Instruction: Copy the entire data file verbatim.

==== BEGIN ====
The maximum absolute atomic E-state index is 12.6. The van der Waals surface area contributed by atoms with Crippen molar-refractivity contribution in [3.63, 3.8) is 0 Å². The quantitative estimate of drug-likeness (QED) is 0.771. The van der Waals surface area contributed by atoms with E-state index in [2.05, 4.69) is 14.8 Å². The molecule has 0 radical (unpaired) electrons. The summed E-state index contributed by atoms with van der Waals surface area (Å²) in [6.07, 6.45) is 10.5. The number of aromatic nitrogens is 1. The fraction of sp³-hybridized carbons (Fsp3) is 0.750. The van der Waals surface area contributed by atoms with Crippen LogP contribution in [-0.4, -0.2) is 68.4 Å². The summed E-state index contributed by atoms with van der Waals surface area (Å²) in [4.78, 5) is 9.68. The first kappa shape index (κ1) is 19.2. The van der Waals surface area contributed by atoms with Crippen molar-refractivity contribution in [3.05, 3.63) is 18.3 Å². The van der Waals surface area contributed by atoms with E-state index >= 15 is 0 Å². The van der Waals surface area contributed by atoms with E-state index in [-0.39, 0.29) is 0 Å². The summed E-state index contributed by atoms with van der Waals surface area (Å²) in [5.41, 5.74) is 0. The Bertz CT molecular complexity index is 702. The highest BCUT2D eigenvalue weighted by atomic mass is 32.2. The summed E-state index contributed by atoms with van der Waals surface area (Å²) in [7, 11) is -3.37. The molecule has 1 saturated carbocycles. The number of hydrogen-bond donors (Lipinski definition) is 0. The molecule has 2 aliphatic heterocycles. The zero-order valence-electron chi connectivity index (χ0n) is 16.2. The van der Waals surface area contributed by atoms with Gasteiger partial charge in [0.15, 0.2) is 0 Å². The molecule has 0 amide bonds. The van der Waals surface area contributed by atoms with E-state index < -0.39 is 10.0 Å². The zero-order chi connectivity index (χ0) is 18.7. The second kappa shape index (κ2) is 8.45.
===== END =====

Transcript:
The maximum absolute atomic E-state index is 12.6. The van der Waals surface area contributed by atoms with Crippen molar-refractivity contribution in [3.63, 3.8) is 0 Å². The quantitative estimate of drug-likeness (QED) is 0.771. The van der Waals surface area contributed by atoms with E-state index in [2.05, 4.69) is 14.8 Å². The molecule has 0 radical (unpaired) electrons. The summed E-state index contributed by atoms with van der Waals surface area (Å²) in [6.07, 6.45) is 10.5. The number of aromatic nitrogens is 1. The fraction of sp³-hybridized carbons (Fsp3) is 0.750. The van der Waals surface area contributed by atoms with Crippen LogP contribution in [-0.4, -0.2) is 68.4 Å². The summed E-state index contributed by atoms with van der Waals surface area (Å²) in [4.78, 5) is 9.68. The first kappa shape index (κ1) is 19.2. The van der Waals surface area contributed by atoms with Crippen molar-refractivity contribution in [3.05, 3.63) is 18.3 Å². The van der Waals surface area contributed by atoms with E-state index >= 15 is 0 Å². The van der Waals surface area contributed by atoms with E-state index in [-0.39, 0.29) is 0 Å². The summed E-state index contributed by atoms with van der Waals surface area (Å²) in [5.41, 5.74) is 0. The Bertz CT molecular complexity index is 702. The highest BCUT2D eigenvalue weighted by atomic mass is 32.2. The summed E-state index contributed by atoms with van der Waals surface area (Å²) in [7, 11) is -3.37. The molecule has 1 saturated carbocycles. The number of hydrogen-bond donors (Lipinski definition) is 0. The molecule has 2 aliphatic heterocycles. The zero-order valence-electron chi connectivity index (χ0n) is 16.2. The van der Waals surface area contributed by atoms with Gasteiger partial charge in [0.15, 0.2) is 0 Å². The molecule has 0 amide bonds. The van der Waals surface area contributed by atoms with E-state index < -0.39 is 10.0 Å². The zero-order chi connectivity index (χ0) is 18.7. The second kappa shape index (κ2) is 8.45.